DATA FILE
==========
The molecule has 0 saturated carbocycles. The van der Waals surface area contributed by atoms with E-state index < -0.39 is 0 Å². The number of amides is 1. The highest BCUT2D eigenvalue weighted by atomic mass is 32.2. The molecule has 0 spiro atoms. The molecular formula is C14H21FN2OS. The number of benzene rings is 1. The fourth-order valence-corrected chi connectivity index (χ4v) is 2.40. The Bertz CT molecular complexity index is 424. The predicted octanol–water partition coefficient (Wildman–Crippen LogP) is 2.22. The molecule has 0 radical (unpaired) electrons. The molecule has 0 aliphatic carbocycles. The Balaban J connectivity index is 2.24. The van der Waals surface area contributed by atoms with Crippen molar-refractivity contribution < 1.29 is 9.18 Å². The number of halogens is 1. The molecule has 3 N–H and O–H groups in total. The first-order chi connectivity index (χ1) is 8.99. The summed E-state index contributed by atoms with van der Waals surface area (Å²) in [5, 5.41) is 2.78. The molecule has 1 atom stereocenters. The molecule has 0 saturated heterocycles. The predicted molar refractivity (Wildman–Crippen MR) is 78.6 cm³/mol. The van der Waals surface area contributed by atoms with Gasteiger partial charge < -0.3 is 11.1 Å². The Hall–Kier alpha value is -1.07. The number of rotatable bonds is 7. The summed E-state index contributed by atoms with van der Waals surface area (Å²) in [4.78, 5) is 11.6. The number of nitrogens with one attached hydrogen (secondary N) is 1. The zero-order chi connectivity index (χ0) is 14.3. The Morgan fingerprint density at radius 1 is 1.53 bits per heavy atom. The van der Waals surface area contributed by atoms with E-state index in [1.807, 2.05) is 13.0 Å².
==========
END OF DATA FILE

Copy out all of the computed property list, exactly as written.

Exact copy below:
The molecule has 0 saturated carbocycles. The van der Waals surface area contributed by atoms with E-state index < -0.39 is 0 Å². The number of amides is 1. The highest BCUT2D eigenvalue weighted by atomic mass is 32.2. The molecule has 0 spiro atoms. The molecular formula is C14H21FN2OS. The number of benzene rings is 1. The fourth-order valence-corrected chi connectivity index (χ4v) is 2.40. The Bertz CT molecular complexity index is 424. The predicted octanol–water partition coefficient (Wildman–Crippen LogP) is 2.22. The molecule has 0 radical (unpaired) electrons. The molecule has 0 aliphatic carbocycles. The Balaban J connectivity index is 2.24. The van der Waals surface area contributed by atoms with Crippen molar-refractivity contribution < 1.29 is 9.18 Å². The number of halogens is 1. The molecule has 3 N–H and O–H groups in total. The first-order chi connectivity index (χ1) is 8.99. The summed E-state index contributed by atoms with van der Waals surface area (Å²) in [5, 5.41) is 2.78. The molecule has 1 atom stereocenters. The molecule has 0 saturated heterocycles. The predicted molar refractivity (Wildman–Crippen MR) is 78.6 cm³/mol. The van der Waals surface area contributed by atoms with Gasteiger partial charge < -0.3 is 11.1 Å². The Hall–Kier alpha value is -1.07. The number of rotatable bonds is 7. The summed E-state index contributed by atoms with van der Waals surface area (Å²) in [4.78, 5) is 11.6. The number of nitrogens with one attached hydrogen (secondary N) is 1. The zero-order chi connectivity index (χ0) is 14.3. The Morgan fingerprint density at radius 1 is 1.53 bits per heavy atom. The van der Waals surface area contributed by atoms with E-state index in [1.807, 2.05) is 13.0 Å².